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Even the more casual of rock fans are probably quite familiar with the manslaughter case that Lamb of God singer Randy Blythe found himself entangled in circa 2012/2013 (it even has its own Wikipedia entry), as it was covered quite thoroughly in the media. The quick and dirty: A concertgoer died at a LoG show in Prague after being allegedly shoved from the stage and hitting his head on the venue's floor. Blythe was imprisoned for a spell, but later declared innocent.

What tends to get lost in all the hoopla is that Lamb of God is one of the more popular heavy metal bands of modern times, with two of their albums nearly topping the Billboard 200 Chart (2009's Wrath peaked at #2, while 2012's Resolution peaked at #3), and have toured with such headbanger heavyweights as Metallica and Slayer, and appeared on Ozzfest on two separate occasions.

Blythe spoke to Songfacts shortly before the release of the first LoG studio album since his unfortunate incident (VII: Sturm und Drang) and a book he penned (Dark Days: A Memoir), which chronicles the entire aforementioned experience.

Greg Prato (Songfacts): This is actually the second time we've spoken - I interviewed you for Rolling Stone back in August of 2012, when you returned home but were still awaiting trial.

Randy Blythe: Right on, right on.

Songfacts: How therapeutic was it writing the book?

Randy: I think people expected me to have some sort of weird post-traumatic stress disorder after this whole ordeal, and that writing this book was going to be some sort of therapeutic "purging" or whatever. And it really wasn't. I'd already kind of come to terms with what had happened before a literary agent approached me about writing this book.

It's not like I wasn't thinking about the whole thing while I was going through it. I lived it for a long, long time. And as soon as I was found not guilty, we went on tour and talked to a lot of people about this. So it's been this constant sort of "dealing with it."

I think what the book did more than any sort of therapy was, it helped me really process the exact order in which things happened and step back and be able to really look at the whole situation in one whole piece, rather than this thing I'm constantly looking at little tiny pieces of when people ask me about this or ask me about that. It gave me a clearer picture I suppose of the entire experience. But I wouldn't call it therapeutic. In fact, it really sucked writing that book. [Laughs]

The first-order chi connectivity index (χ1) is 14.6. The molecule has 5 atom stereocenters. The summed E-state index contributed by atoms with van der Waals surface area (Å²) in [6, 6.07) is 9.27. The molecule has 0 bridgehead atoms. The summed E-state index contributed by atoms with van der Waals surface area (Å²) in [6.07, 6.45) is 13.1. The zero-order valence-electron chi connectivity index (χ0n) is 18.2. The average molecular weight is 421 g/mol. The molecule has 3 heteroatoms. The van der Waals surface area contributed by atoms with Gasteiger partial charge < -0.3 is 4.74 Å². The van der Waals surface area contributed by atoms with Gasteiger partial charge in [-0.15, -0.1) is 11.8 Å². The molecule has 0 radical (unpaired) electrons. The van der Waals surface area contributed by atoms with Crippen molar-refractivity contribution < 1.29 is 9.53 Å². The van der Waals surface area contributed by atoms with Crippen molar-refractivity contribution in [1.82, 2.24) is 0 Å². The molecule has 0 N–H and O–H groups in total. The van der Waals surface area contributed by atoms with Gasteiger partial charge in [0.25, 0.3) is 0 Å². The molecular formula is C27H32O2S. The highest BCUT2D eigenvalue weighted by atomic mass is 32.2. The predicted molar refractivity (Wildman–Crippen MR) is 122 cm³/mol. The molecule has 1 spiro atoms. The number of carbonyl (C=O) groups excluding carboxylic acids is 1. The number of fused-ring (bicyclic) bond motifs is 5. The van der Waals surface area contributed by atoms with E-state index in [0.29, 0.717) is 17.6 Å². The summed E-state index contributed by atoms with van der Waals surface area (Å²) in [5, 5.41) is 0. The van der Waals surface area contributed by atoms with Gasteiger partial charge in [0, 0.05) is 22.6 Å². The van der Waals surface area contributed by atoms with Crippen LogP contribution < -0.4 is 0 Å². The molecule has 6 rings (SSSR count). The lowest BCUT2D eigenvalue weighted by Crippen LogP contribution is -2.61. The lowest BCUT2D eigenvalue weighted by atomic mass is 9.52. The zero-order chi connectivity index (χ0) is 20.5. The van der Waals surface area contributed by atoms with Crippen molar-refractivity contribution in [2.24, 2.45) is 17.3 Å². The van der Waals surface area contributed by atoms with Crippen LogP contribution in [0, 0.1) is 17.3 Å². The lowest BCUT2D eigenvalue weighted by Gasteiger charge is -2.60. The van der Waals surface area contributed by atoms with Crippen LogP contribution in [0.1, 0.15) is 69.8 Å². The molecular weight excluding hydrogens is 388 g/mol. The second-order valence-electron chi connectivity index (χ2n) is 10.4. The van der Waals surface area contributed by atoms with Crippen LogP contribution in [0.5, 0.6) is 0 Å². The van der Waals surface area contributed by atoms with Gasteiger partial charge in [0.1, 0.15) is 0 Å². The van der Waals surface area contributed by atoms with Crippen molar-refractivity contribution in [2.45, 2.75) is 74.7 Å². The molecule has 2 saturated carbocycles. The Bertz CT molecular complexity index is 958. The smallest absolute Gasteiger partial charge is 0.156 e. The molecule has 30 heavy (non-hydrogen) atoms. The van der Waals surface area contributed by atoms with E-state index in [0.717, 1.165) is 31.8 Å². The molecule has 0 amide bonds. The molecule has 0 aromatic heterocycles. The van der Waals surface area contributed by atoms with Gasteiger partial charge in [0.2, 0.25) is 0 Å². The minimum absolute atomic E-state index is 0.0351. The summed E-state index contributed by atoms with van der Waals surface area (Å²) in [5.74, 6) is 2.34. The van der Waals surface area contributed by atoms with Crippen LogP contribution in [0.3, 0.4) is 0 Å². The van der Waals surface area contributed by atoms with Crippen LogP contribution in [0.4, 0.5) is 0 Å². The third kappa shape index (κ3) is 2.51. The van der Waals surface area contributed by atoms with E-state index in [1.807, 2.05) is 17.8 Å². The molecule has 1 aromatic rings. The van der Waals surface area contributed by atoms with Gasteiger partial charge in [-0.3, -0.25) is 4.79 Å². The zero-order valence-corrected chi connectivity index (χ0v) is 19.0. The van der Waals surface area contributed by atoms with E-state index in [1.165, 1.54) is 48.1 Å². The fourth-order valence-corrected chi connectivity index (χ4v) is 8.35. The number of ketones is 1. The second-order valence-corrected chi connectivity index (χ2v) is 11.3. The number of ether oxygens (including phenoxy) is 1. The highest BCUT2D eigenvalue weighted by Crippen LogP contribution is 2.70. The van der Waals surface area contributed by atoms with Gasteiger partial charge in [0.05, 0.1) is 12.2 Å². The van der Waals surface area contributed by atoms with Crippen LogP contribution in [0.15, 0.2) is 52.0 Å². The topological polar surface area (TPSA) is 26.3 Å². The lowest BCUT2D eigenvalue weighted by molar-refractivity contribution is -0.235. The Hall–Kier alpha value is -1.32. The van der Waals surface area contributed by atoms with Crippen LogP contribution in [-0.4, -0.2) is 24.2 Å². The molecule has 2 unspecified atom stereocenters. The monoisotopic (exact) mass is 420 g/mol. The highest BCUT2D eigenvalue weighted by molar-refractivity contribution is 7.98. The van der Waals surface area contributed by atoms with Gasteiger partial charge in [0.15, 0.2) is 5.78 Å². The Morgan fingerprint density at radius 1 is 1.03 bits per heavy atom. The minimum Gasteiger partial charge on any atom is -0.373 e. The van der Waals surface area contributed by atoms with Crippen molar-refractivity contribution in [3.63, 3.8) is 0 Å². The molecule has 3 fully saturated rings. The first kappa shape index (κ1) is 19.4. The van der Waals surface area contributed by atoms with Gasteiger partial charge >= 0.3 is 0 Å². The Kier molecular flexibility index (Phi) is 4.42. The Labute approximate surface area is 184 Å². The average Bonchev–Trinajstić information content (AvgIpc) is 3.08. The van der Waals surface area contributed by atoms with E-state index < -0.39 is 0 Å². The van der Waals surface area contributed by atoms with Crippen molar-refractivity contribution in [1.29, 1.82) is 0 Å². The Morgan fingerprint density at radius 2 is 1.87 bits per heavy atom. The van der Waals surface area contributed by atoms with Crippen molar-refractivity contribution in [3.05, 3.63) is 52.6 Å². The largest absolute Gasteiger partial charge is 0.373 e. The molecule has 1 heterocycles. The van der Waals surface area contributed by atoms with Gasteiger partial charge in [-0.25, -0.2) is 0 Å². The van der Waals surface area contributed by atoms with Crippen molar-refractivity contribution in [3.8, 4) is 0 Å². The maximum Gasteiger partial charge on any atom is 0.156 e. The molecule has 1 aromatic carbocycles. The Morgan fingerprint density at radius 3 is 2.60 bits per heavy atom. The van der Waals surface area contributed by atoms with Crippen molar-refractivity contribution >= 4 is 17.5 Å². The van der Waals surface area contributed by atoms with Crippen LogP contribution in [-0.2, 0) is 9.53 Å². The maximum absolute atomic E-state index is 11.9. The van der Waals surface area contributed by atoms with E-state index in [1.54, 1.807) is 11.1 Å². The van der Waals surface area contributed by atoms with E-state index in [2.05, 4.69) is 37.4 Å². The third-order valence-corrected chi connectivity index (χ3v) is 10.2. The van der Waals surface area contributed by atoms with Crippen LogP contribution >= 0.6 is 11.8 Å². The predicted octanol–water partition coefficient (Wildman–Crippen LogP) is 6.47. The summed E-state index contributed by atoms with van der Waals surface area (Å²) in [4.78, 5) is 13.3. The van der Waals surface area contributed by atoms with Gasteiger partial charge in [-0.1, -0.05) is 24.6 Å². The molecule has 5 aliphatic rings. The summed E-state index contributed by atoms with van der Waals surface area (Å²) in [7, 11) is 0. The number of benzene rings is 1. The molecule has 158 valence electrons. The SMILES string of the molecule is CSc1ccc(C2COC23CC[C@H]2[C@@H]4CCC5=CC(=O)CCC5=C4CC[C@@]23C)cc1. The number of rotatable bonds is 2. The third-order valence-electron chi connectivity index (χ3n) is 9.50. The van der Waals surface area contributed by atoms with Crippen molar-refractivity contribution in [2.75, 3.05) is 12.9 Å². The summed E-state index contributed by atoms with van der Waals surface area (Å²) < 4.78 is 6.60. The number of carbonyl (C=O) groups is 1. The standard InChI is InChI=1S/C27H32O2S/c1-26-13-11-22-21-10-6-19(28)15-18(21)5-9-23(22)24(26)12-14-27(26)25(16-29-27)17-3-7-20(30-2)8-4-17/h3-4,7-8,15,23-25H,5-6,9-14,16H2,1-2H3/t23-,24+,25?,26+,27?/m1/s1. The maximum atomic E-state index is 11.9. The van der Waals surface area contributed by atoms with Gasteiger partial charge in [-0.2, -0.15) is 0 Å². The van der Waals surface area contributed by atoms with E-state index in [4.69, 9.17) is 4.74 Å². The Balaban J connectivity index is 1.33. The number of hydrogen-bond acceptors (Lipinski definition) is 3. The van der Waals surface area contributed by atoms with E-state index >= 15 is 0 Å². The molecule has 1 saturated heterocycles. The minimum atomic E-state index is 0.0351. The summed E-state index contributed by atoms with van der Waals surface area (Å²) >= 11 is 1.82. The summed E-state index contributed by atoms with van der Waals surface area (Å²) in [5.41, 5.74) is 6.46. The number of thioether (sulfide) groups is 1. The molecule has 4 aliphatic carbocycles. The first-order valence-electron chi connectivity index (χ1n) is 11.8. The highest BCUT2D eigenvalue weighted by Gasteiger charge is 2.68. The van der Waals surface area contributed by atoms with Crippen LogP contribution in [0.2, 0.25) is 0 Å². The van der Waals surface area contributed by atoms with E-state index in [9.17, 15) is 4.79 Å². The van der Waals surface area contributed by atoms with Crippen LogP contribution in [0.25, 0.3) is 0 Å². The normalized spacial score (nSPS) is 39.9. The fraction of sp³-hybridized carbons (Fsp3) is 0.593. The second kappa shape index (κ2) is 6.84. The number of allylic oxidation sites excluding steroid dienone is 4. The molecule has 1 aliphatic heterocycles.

I learned a lot about writing. I learned a lot about the discipline it requires to write a book, because it's a sustained creative effort. And I sharpened some of my skills, but it wasn't fun. There's some really - what I consider - funny stuff in there, because it was just a bizarre situation. I made sure I laughed every day, even when I was in prison. Trying to keep a positive mental attitude.

There was some funny stuff in there, and some of that comes across in the writing. But it wasn't fun, man. I wrote about all the worst things that have ever happened to me in my life in that book. It was kind of anti-therapy. But sometimes things aren't fun, but they need to be said. You do what you've got to do.

Songfacts: I would imagine that the events in Prague made you appreciate the smaller things in life that many take for granted.

Randy: Oh sure, absolutely. In a lot of ways though, I had come to appreciate the smaller things in life before I went to prison. I think that's one reason why I was able to maintain a relatively steady level of calm and a relatively composed demeanor... for a guy who was unexpectedly thrown in prison and handed a manslaughter charge.

I think I kept my shit wired pretty tight for the most part. All of that was because I was such a mess for years from drinking - just internally. Emotionally, I was a mess. I wasn't appreciating everything around me during that time, because I was just lost in a haze of alcohol. So when I got sober, I really started noticing the world around me, and really appreciating things.

But yeah, going to prison will definitely make you appreciate things that you really take for granted - like hot water. A mirror to shave with. A decent razor. Solid food. At least the prison I went to, there wasn't much solid food. Soup and some bread, that was your solid food.

Going to prison will definitely make you appreciate things. I was siting on my tour bus with someone, and this person was burned out, because a tour can burn you out. You get tired of it. I mean, it's a great job, but you do get tired of it. And this particular person looked at me and he's like, "I just want to go home. I feel like I'm in prison." I had just gotten out of prison a few months earlier, and I looked at him, and I'm like, "Dude, you don't have any idea of what prison feels like. You're sitting on a tour bus. This does not feel like prison." He just laughed, and was like, "You're right!"